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boy building a single engine plane and looking at it eye level
by Anish Vedantham '25
Thanks to a substantial grant, Mr. Travis White is spearheading an initiative to advance drone studies within the Providence Day (PD) curriculum.
The grant, totaling approximately $13,000, will be transformative in introducing students to aviation and coding while equipping them with skills for the future.
collage of photos of Travis White's engineering class building and flying drones
He says, “Our goal is to introduce students to aviation, use drones as a pathway into coding, and to give students more resources to solve problems they will solve in Robotics and Engineering class.”
The grant encompasses three core areas: programmable drones, equipment for the Drone Club, and videography drones. All three facets are designed to cater to both the middle and upper school levels. Mr. White envisions these initiatives as vital catalysts for nurturing critical skills that translate into valuable assets for future careers.
“The drone industry is growing quite quickly, so the introduction of drones serves two purposes,” he says. “We want students to be introduced to the field of drones as a potential path for them after PD, but they are also an engaging way to engage with many other STEM-related ideas.”
The connections with other STEM fields will also be seen in the program’s collaborations with other organizations. The grant will enable collaboration with external organizations to enrich the program.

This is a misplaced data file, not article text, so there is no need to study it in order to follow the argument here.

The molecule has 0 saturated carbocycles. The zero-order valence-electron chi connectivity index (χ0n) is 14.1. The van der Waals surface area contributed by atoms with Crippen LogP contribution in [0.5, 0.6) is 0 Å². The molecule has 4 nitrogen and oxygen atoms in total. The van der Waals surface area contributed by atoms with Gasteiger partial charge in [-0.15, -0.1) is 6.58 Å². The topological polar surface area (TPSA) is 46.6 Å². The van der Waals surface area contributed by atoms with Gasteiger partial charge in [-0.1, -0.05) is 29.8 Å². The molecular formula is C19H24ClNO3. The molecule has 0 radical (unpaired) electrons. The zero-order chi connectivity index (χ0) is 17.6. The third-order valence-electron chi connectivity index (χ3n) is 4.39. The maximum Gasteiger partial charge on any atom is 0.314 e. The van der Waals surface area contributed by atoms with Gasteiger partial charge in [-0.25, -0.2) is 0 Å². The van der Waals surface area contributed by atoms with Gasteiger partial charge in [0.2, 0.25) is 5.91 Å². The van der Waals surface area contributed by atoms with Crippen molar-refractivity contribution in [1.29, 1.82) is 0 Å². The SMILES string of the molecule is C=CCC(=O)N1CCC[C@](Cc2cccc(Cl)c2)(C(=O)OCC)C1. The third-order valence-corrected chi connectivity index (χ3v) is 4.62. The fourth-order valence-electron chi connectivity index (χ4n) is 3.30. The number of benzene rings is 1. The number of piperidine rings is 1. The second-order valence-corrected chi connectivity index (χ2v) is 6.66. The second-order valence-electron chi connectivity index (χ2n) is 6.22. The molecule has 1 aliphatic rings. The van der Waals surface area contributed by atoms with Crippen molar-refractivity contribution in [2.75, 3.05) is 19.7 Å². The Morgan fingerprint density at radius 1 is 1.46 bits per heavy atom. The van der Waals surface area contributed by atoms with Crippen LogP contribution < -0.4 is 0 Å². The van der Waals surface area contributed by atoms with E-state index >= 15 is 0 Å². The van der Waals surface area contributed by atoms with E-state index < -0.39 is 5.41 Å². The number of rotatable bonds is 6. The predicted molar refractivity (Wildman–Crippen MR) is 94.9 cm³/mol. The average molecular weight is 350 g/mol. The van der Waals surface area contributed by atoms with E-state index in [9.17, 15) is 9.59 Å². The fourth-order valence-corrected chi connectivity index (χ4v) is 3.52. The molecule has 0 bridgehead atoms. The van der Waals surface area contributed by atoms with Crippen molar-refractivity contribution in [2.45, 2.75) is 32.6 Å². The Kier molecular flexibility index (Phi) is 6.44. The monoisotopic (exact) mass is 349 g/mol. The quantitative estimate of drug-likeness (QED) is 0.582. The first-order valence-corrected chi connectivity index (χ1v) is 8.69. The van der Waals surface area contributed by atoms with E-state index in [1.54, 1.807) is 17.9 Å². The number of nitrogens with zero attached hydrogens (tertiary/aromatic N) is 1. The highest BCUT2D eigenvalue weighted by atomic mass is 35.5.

“We plan to partner with Drones in School, which is a nationwide drone racing competition, and The Aviation Museum of Charlotte,” he says. “We are also looking for industry leaders in the Charlotte area to partner with.
"By integrating drones into the PD curriculum, Mr. White and the IDEAS department seek to prepare students for the future.
“We are creating special projects within our engineering and robotics curriculum to integrate drones,” he says. “These projects will mirror real-world problems that are uniquely solved using drone technology.”
Students are excited to take full advantage of the opportunities that are available. Sixth grade teammates Tolani Olukeye and Emma Wyatt, who are making a UFO drone with custom 3D printed braces and mounts, agree that working with drones can help develop practical skills that are valuable for future careers.
“You learn the real meaning of hard work that you can always apply to anything you do,” Tolani says. “You learn what it's like to work under pressure with the due date. And that nothing comes fast and easy."
“I think that building these drones really helps our practical and mathematical thinking, since you need to work efficiently but accurately at the same time,” Emma agrees.  “It also improves our creative thinking which is particularly helpful if you are going into the field of technology and innovation since you really need to be able to problem solve.”
Mr. White's initiative represents a commitment to innovative education by integrating drones into PD's curriculum to prepare students for opportunities in a rapidly evolving technological landscape. His ultimate goal is to broaden the program's reach throughout the school.
He says, “The drone grant aims to get supplies for our robotics and engineering, but also supplies that the greater PD community can use.”